The Oklahoma City Thunder’s Russell Westbrook Vows to “Put an End to That S***” After the Jazz’s Ricky Rubio’s Triple-Double
By Ken K. Gourdin
Monday night’s game four of the first round of the National Basketball Association playoffs best-of-seven series between the Utah Jazz and the Oklahoma City Thunder was notable for the game’s physical, combative nature, which landed several players, including the Thunder’s marquee player, guard Russell Westbrook, in foul trouble and resulted in several technical fouls being assessed against each team.
In response to another commenter who opined that Westbrook got away with behavior that should have earned him even more fouls (thus disqualifying him when he was called for his sixth foul) or that should have earned him two technicals and automatic ejection, I replied:
The Jazz’ll be fine, Westbrook or no Westbrook. As long as he’s willing to play and it doesn’t endanger his long-term health, I’d rather have Westbrook in the game at 75%, or whatever his level of health or capacity is, than out of the game entirely. Because of questions about Westbrook’s health, skeptics will put an asterisk next to any Jazz accomplishment in this series anyway. I’d rather not give them even more incentive to do that by taking Westbrook out of the game entirely.
“But Ken, why are you so worried about what skeptics think of the Jazz? They’ll never be convinced anyway. Skeptics gonna be skeptical!” Touché! True dat!
Following Jazz guard Ricky Rubio’s performance in game three, in which he became (according to Salt Lake City’s Deseret News) only the third player in the team’s history to record a triple-double in the playoffs, Westbrook said, “I’ma* shut that [expletive] down.” (No word on whether the expletive refers to Rubio or to Rubio’s production.)
*I’m not fluent in Ebonics (perhaps I should by Hooked on Ebonics? “Hooked on Ebonics worked for me!”) but despite the fact that the word “gonna” already is a contraction of two words—“going to”—apparently, “I’ma” is a contraction of three words: “I’m going to.”
In an email to my Dear Old Mom—who, along with my Dear Old Dad, long ago, I converted into a Utah Jazz fan; I’ve been a Jazz fan since before the Jazz deserved any fans—quoting Westbrook’s aforementioned promise—I wrote:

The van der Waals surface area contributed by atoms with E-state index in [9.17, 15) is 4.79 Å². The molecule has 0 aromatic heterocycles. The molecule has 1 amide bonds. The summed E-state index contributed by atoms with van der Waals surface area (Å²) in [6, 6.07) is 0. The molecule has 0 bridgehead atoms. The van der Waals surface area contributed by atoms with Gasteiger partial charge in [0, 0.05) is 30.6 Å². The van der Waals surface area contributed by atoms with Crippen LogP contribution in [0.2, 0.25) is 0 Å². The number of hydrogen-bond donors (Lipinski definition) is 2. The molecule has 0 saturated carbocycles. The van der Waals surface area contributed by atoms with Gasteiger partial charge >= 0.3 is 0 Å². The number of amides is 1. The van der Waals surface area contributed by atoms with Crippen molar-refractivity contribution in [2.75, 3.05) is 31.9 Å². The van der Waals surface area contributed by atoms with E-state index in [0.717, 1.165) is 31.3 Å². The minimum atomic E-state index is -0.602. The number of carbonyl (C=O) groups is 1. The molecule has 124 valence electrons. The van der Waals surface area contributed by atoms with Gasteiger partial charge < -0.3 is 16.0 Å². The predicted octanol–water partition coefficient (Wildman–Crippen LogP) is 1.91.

“I’ma [I’m gonna] put a stop to that [crap].”
–Oklahoma City Thunder guard Russell Westbrook, following Ricky Rubio’s game three triple double (26 points, 10 assists, and 11 rebounds)
Well, in the immortal words of “Dr. Phil,” [psychologist and television talk show host Dr. Phil McGraw] “How’s that workin’ for ya,” Mr. Westbrook?
Since, to look at him, it appears that his entire body is being held together by athletic pressure tape, it’s pretty obvious that Mr. Westbrook is hurt, but his coach, Billy Donovan, said he’s not aware of any injury issues with Mr. Westbrook. OK, well, if that’s the case, then the Jazz simply are that good defensively. Candidly, the Jazz might have a harder time with Oklahoma City if Mr. Westbrook were healthy, because he is a good player: He’s the first player since 1962 to average a triple-double … double-figures in points, rebounds, and, usually, assists, and the only player ever to do so for consecutive seasons.
The best players might get a few triple-doubles in a season. Michael Jordan, as good as he was, never averaged a triple-double for a season. Kobe Bryant never did it. But if Mr. Westbrook’s assists statistics prove anything, it’s that no one player, no matter how good, is capable of winning games by himself. In announcing a personal vendetta against Ricky Rubio, Mr. Westbrook seems to have forgotten that his team has four other players on the floor at any given time, but if he insists on diverting the focus to himself, I can’t see how such a diversion could do anything but benefit the Jazz.
[/END WESTBROOK RANT]